Mr.Sumpaico is the proud father of four very successful children – Dra. Lourdes “Tippy”, Fr. Joaquin, Jonathan Paul, and Joel Emmanuel. He has 6 grandchildren and is expecting a 7th grandchild this July 2016.
Jose “Jonny” P. Salvador, Jr.
Jonny is a true blue Atenean, having graduated in the Ateneo grade school in 1980, the Ateneo high school in 1984, and later on achieving his bachelor of arts degree in psychology in the Ateneo de Manila University in 1984. Jonny never left Ateneo, and has been working in the Grade School for more than 25 years. He started as a teacher of Araling Panlipunan, Filipino, Reading, and Language, before he was assigned as a guidance counselor from 1990-1997. He took a brief time off after that in order to finish his Masters degree program in Educational Administration in 1998. The turn of the 21st century was a good time for him, as Jonny became the Assistant Headmaster for Student Affairs in the grade school from 2002-2010. The years after, he was reunited with his friends in the Guidance office. But his stint there was short-lived as he was again assigned to be the Assistant Headmaster this time for the transitioning Junior High school, and then afterwards becoming the very first lay headmaster of the Ateneo Grade School, a position he holds until this day. When he is not busy with his headmaster duties, Jonny uses his free time engaging in the musical and visual arts. He might be seen running in campus on late afternoons, a past time he has used to keep fit and healthy. Jonny’s wife, Alma, also works for Ateneo as a faculty member of the Political Science department. His two sons, Jesu and Eli, aged 21 and 18, are students as well in the loyola schools.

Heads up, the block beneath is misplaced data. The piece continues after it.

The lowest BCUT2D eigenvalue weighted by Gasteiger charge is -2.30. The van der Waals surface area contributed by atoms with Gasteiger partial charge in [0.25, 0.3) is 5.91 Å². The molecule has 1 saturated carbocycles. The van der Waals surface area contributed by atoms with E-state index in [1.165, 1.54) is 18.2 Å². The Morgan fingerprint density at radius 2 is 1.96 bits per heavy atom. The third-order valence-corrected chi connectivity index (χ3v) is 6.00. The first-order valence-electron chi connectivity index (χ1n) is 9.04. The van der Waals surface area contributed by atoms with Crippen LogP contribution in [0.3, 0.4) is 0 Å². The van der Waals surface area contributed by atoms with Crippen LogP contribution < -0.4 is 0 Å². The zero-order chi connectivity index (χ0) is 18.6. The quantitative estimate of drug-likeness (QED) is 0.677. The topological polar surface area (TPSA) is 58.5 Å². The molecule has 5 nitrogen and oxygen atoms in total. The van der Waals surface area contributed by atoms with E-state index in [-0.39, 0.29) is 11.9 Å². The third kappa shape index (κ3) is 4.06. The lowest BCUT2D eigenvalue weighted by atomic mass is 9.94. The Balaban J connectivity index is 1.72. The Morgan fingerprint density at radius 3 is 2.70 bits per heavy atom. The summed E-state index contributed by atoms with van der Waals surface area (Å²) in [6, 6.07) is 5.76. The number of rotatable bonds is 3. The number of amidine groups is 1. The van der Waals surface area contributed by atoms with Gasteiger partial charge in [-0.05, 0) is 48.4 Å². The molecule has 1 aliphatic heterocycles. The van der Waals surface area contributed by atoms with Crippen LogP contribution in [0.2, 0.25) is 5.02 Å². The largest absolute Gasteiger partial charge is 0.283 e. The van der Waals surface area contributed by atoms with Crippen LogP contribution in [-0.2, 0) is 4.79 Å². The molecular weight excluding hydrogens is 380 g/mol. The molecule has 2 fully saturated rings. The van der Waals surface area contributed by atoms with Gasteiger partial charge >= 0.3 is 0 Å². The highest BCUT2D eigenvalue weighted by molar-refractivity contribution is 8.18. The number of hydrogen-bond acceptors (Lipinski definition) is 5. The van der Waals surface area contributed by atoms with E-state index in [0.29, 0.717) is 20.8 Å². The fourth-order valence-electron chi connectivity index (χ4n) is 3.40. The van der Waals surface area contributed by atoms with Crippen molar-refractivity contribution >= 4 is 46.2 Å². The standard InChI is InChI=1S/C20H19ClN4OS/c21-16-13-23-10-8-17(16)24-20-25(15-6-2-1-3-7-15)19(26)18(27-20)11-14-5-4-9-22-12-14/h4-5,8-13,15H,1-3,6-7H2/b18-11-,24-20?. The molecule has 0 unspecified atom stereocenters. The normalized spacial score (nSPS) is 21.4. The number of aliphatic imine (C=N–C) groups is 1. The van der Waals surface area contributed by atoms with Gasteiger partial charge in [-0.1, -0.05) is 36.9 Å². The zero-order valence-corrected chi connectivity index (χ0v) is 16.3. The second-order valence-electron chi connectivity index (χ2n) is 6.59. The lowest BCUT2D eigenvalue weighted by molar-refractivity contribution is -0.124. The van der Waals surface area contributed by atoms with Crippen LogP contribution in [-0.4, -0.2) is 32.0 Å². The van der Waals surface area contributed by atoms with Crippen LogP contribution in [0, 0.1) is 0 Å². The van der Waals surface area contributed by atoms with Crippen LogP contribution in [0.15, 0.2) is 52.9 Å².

Deodato “Datu” Arellano
Datu is a 36 year old visual artist and musician based in Manila who also works as a graphic designer and web developer at Semicolon Studios, and as an instructor and business partner at Fat Arrow Dev Space. He has enjoyed 10 years of family life with his wife Donna, and their three kids, Diego, Damian, and Delfin. Yes, all their names begin with the letter D!
2) CULTIVATING RESILIENCE AND HAPPINESS IN CHILDREN: Translating Science into Everyday Parenting Practices
This workshop is aimed at helping parents and other caregivers utilize knowledge from scientific research to shape everyday experiences into opportunities that cultivate resilience, wellbeing, and happiness in children. The discussion will cover key findings in neuroscience that give light to how children develop the capacity to bounce back from challenges and become emotionally healthy individuals. We will take a closer look into the different elements that constitute “inner life skills” (i.e. self-regulation, mindfulness, empathy and compassion) with an emphasis on practices that parents can use to hone these skills in themselves and their children. This will include touching stories of a solo parent-child relationship, rooted in attunement and authenticity as well as how adolescents have managed to navigate and embrace failure at the same time find solutions from within their own wisdom.